The state mines are also extremely dangerous. On 11 April, seven miners were killed and more were injured in an explosion in the state-owned Skochinsky mine in Donetsk. The administration blamed the workers for failing to adhere to safety measures. But the pressure workers are under to ‘show initiative’ makes disasters such as this inevitable. In one mine, Zasyad’ko, 101 people were killed in a single accident in 2007.

The trade union movement in the mining industry is now split between the Independent Miners’ Union and the Union of Coal Workers. The latter is closely connected to Yanukovych’s Party of the Regions, while leading members of the former have connections to Yulia Tymoshenko’s party. Imperial competition between the US and Europe, and Russia, and splits between the different oligarchic blocs in the Ukraine are reflected in the bureaucracy of the respective sections of the trade union movement.

At the state-owned Belorechenskaia mine, workers have not been paid fully since October of last year. The mine was nationalised in 2012 because of miners’ protests at unpaid wages. The first action of the new administration was not to pay the miners, but to hire large numbers of security forces to deal with labour unrest. The Union of Coal Workers, because of its links with the administration, has done nothing to challenge this, unlike the Independent Miners’ Union.

Ukraine’s Richest Man

Driving these extreme levels of exploitation, including the use of illegally mined coal, at state enterprises, is the pressure of competition from the private sector.

Rinat Akhmetov, whose London residence is at One Hyde Park, is Ukraine’s richest man, and the 104th richest man in the world. Akhmetov bought up mining assets during the fire-sales of the 1990s. In 2011-12, one of his companies took control of 70% of Ukraine’s thermal power output. Until 2010, he was a close ally of Yanukovych, but relations soured as the then president attempted to promote his ‘family’ at the expense of the wider oligarchic bloc in the Donbass region. Akhmetov’s decision to stop buying coal from five state mining companies in 2012 immediately plunged them into crisis.

Akhmetov fully abandoned Yanukovych just before his fall, and is now posing as a peace-broker in the Donbass region. A statement on the website of his conglomerate, System Capital Management, condemns the separatists and instructs his workers not to take strike action. Analysts believe a Russian invasion would put his assets at risk.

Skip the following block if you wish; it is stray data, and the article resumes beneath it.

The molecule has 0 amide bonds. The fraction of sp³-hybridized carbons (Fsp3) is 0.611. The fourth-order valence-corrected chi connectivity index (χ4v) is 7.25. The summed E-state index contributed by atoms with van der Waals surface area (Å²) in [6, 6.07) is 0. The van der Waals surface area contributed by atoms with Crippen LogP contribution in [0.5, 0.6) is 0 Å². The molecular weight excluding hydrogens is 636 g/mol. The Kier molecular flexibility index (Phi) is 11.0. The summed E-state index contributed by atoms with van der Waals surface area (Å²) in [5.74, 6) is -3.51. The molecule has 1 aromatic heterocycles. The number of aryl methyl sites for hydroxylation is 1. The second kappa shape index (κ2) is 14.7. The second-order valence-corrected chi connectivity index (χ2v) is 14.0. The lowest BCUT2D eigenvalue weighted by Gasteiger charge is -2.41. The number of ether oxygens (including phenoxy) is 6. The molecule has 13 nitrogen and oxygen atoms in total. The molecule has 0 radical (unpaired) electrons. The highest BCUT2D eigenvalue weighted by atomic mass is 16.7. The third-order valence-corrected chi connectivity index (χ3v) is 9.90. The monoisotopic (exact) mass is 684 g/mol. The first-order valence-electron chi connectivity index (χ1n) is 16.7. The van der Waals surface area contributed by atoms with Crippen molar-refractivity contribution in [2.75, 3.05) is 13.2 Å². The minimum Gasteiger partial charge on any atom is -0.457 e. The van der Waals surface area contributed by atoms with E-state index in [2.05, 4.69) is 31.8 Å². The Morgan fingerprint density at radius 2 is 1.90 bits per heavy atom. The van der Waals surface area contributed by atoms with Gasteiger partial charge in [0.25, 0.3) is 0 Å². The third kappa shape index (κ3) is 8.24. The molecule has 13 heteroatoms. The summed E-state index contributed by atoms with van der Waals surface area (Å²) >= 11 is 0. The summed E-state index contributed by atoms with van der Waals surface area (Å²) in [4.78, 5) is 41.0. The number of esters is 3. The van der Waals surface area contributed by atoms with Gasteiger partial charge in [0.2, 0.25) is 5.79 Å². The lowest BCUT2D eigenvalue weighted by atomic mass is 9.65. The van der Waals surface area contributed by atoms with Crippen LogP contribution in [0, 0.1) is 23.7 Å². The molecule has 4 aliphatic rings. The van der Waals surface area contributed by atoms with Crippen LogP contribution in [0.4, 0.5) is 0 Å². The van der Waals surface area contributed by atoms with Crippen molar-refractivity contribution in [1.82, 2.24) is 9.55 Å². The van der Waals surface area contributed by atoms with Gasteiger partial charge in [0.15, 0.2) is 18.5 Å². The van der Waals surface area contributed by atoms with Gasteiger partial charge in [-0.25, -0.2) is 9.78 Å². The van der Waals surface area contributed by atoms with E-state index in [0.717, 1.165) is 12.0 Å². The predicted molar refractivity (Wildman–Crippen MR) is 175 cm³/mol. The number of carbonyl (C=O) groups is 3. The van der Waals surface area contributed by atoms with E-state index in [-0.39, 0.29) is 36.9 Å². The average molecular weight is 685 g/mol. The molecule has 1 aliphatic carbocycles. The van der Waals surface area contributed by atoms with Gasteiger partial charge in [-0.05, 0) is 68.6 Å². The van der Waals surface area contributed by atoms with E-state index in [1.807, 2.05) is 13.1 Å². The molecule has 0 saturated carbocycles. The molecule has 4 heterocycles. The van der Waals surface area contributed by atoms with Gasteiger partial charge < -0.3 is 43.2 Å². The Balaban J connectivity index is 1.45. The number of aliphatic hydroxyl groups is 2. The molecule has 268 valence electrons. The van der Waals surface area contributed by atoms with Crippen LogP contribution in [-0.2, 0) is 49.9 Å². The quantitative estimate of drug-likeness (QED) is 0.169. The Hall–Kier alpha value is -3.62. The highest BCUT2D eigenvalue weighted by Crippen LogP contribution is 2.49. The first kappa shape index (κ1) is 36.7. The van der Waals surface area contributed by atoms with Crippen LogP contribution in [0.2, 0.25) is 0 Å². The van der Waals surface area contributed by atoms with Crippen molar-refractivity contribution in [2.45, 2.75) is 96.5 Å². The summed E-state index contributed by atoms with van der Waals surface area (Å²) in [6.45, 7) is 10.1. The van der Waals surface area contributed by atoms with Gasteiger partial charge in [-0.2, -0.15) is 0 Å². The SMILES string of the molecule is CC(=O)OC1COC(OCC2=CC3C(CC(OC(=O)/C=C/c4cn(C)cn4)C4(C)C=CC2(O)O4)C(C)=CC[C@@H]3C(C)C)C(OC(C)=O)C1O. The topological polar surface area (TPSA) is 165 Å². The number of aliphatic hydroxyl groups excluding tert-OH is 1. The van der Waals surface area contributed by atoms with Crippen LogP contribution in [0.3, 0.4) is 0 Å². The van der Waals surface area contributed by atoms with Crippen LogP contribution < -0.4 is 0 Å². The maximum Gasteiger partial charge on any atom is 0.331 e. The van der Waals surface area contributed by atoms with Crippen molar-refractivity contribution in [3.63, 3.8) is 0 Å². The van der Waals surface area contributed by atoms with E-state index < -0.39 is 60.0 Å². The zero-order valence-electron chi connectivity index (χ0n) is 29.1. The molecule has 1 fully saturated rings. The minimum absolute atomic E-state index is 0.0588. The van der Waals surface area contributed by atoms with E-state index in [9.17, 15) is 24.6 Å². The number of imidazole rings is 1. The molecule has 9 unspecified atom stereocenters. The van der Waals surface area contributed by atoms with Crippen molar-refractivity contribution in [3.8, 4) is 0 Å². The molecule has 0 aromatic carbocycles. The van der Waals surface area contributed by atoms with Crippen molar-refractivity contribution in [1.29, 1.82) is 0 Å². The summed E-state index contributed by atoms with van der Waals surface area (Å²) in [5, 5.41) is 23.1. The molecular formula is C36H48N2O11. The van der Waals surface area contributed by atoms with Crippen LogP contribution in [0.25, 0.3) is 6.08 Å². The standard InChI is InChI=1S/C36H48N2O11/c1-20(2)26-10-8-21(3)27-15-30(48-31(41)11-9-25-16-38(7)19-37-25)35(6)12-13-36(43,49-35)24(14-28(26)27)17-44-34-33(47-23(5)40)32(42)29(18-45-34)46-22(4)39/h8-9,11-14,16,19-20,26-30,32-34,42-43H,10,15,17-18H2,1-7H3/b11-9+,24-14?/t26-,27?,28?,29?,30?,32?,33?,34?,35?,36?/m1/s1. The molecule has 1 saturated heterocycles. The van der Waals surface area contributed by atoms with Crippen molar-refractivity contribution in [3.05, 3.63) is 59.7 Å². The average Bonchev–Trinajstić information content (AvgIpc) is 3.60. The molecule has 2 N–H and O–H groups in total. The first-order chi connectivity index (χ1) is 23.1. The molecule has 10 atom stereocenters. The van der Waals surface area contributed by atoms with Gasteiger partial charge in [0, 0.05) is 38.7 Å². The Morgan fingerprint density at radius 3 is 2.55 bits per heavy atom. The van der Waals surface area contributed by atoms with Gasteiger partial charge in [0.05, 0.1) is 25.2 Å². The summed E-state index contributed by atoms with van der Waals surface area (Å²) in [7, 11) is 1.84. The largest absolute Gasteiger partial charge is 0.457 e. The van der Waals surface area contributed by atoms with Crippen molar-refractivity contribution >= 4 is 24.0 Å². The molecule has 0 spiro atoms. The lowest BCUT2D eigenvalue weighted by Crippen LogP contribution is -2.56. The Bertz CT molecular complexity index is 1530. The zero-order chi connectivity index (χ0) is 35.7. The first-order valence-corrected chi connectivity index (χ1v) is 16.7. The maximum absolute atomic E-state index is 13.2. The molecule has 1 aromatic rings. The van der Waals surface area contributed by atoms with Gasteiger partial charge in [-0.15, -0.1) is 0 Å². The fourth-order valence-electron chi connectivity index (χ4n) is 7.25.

Divisions above, divisions below

Ukrainian society is in profound crisis. Ultimate responsibility for this lies with the competing imperial powers and the competing oligarchic blocs inside the country. These are directly and indirectly responsible for the prominence of far-right groups, both of Ukranian ultra-nationalists, and Russian nationalists: whether this is the inclusion of the Right Sector in the newly formed National Guard, or the likely Russian support for groups such as the ‘Oplot’ who seized the Donetsk city council today.

None of this means that everybody else is simply passive in this. The miners of the Donbass region have suffered from years of corruption, falling living standards, dangerous working conditions, slashed public services, environmental depredations and political repression. But they also have a proud tradition of resistance to draw on.

When protestors in Kiev were attacked by the security forces in December 2013, miners in the Donbass put out a statement that they were prepared to go on all-out strike to bring down Yanukovych: ‘People of Ukraine, in 1989, you supported our mass strike for our rights. Today’s miners stand with you.’

Now the miners are torn. Russia cut its investment in coal by 40% last year, so incorporation into Russia has little to offer; meanwhile, the EU-Ukraine deal will also mean dramatic ‘downsizing’ of the coal industry, in favour of onshore gas exploration by multinationals. This ‘dash for gas’ offers no guarantee of jobs for Ukrainian miners, and offers no solutions for our global climate. The people of the Donbass are on the front line of a conflict with implications for our entire planet. They deserve solidarity.